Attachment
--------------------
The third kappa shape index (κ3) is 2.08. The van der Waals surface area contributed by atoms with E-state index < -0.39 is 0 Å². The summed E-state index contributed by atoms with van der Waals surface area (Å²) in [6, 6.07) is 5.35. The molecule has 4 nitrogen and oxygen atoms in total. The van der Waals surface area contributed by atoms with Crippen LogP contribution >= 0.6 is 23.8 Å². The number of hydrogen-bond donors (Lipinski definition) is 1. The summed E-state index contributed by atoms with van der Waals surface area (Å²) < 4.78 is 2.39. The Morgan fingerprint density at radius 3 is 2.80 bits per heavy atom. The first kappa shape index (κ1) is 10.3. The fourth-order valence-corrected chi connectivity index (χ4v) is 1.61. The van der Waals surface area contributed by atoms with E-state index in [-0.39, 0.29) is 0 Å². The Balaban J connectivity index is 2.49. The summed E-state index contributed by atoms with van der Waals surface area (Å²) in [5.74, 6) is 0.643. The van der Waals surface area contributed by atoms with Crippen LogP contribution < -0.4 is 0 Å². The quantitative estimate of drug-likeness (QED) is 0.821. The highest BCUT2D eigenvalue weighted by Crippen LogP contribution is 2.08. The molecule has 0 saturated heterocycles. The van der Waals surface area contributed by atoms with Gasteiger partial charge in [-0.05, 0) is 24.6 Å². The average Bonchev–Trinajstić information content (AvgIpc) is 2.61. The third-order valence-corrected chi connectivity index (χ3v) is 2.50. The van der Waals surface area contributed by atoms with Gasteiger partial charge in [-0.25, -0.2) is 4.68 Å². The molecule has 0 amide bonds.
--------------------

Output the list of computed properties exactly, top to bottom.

The third kappa shape index (κ3) is 2.08. The van der Waals surface area contributed by atoms with E-state index < -0.39 is 0 Å². The summed E-state index contributed by atoms with van der Waals surface area (Å²) in [6, 6.07) is 5.35. The molecule has 4 nitrogen and oxygen atoms in total. The van der Waals surface area contributed by atoms with Crippen LogP contribution >= 0.6 is 23.8 Å². The number of hydrogen-bond donors (Lipinski definition) is 1. The summed E-state index contributed by atoms with van der Waals surface area (Å²) < 4.78 is 2.39. The Morgan fingerprint density at radius 3 is 2.80 bits per heavy atom. The first kappa shape index (κ1) is 10.3. The fourth-order valence-corrected chi connectivity index (χ4v) is 1.61. The van der Waals surface area contributed by atoms with E-state index in [-0.39, 0.29) is 0 Å². The Balaban J connectivity index is 2.49. The summed E-state index contributed by atoms with van der Waals surface area (Å²) in [5.74, 6) is 0.643. The van der Waals surface area contributed by atoms with Crippen LogP contribution < -0.4 is 0 Å². The quantitative estimate of drug-likeness (QED) is 0.821. The highest BCUT2D eigenvalue weighted by Crippen LogP contribution is 2.08. The molecule has 0 saturated heterocycles. The van der Waals surface area contributed by atoms with Gasteiger partial charge in [-0.05, 0) is 24.6 Å². The average Bonchev–Trinajstić information content (AvgIpc) is 2.61. The third-order valence-corrected chi connectivity index (χ3v) is 2.50. The van der Waals surface area contributed by atoms with Gasteiger partial charge in [-0.25, -0.2) is 4.68 Å². The molecule has 0 amide bonds.